Conceding to popular demands, Algerian President Abdelaziz Bouteflika resigned on April 2, ending his 20-year rule. The mass popular movement that had protested for six weeks against the ailing 82-year-old leader celebrated the news, but only as one victory in a larger battle.

In a brief announcement, Bouteflika stated that his intention behind resigning was “to contribute to calming down the souls and minds of the citizens so that they can collectively take Algeria to the better future they aspire to.” But the popular movement aspires to an Algeria without the clique of politicians, military leaders, and businessmen that kept Bouteflika in power.

Protesters widely interpreted Bouteflika’s resignation, like his previous concessions, as wily attempts by this clique to stay in power. His resignation, for example, hands the presidency to his close ally and head parliamentarian, Abdelkader Bensalah, who will head a 90-day transitional government until elections are held.

After Bouteflika’s bid to be re-elected to a fifth term had caused Algerians to rise in protest, significant and sustained popular opposition led a number of the president’s close allies to abandon him—once doing so became the best political choice. Lieutenant General Ahmed Gaïd Salah, leader of Algeria’s powerful military, called for Bouteflika to be removed from office.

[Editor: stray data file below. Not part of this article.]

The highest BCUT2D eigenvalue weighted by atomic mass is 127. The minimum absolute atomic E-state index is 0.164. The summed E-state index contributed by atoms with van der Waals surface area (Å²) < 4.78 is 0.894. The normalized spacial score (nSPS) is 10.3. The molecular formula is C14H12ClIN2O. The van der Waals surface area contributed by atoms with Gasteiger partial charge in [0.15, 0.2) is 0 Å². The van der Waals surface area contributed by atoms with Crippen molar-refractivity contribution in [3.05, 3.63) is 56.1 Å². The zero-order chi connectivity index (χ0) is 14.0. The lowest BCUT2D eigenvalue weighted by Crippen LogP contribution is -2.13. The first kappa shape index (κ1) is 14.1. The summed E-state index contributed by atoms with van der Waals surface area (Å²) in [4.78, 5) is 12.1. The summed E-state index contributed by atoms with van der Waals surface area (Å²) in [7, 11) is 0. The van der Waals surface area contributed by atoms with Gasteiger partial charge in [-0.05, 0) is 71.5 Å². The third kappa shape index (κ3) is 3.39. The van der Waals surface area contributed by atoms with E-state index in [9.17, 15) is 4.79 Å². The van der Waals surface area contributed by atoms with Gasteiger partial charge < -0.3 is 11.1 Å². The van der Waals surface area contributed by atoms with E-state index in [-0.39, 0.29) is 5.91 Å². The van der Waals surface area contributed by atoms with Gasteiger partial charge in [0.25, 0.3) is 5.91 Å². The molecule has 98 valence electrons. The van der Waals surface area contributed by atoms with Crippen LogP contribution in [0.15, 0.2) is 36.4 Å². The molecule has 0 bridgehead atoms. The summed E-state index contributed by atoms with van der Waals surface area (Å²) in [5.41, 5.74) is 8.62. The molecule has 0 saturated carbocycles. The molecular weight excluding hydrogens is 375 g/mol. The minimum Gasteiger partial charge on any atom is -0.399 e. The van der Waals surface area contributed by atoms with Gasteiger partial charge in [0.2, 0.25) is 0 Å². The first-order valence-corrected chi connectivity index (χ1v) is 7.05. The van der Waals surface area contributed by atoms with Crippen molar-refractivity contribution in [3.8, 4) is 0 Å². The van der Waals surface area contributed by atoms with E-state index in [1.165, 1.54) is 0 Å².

“We decided clearly to stand with the people so all their demands are fulfilled,” Salah said. However, protesters distrust the general, whose military has long dominated national politics, and who likely has presidential aspirations himself.

Celebrating One Victory

Two days after his resignation, Bouteflika, in a letter published by state media, asked Algerians for “forgiveness,” saying he realized he had “failed in [his] duty.” Since a stroke left the president paralyzed and nearly mute in 2013, he has not given a public address.

Protesters cheered the exit of a president who had become disconnected from his people. “This looks like Algeria’s second Independence Day,” one protester told Al Jazeera.  

Many young Algerians have never known another president. Algeria’s youth, who make up 44 percent of the population, have led the popular movement. Music by young artists has given a voice to the protests, as it has often done for protests and revolutions worldwide.


Three weeks into the protests, Algerian hip-hop artist Soolking released “Liberté” (“freedom”), which became a de facto anthem of the movement. It could be heard blasting from speakers or sung by the crowds in the weekly demonstrations in Algeria’s capital, Algiers. Just three weeks after being released, “Liberté” racked up over 44.5 million views on YouTube.

The song targets Bouteflika and his ruling system without explicitly mentioning them. “It seems that power can be bought,” Soolking sings, referencing the businessmen whose contributions to the president earned them immense political clout.

His lyrics speak to the movement’s confidence. “We are your big test, oh government, and these flames won’t be extinguished . . . . We are not scared,” he sings. “We are the golden generation . . . . All we want is liberty.”

The rapper alludes to Bouteflika’s attempt to defuse the protests by raising the specter of the bloody Algerian civil war, which began with popular protests and ended up decimating the country. “They thought that we were scared of our dark past,” Soolking sings.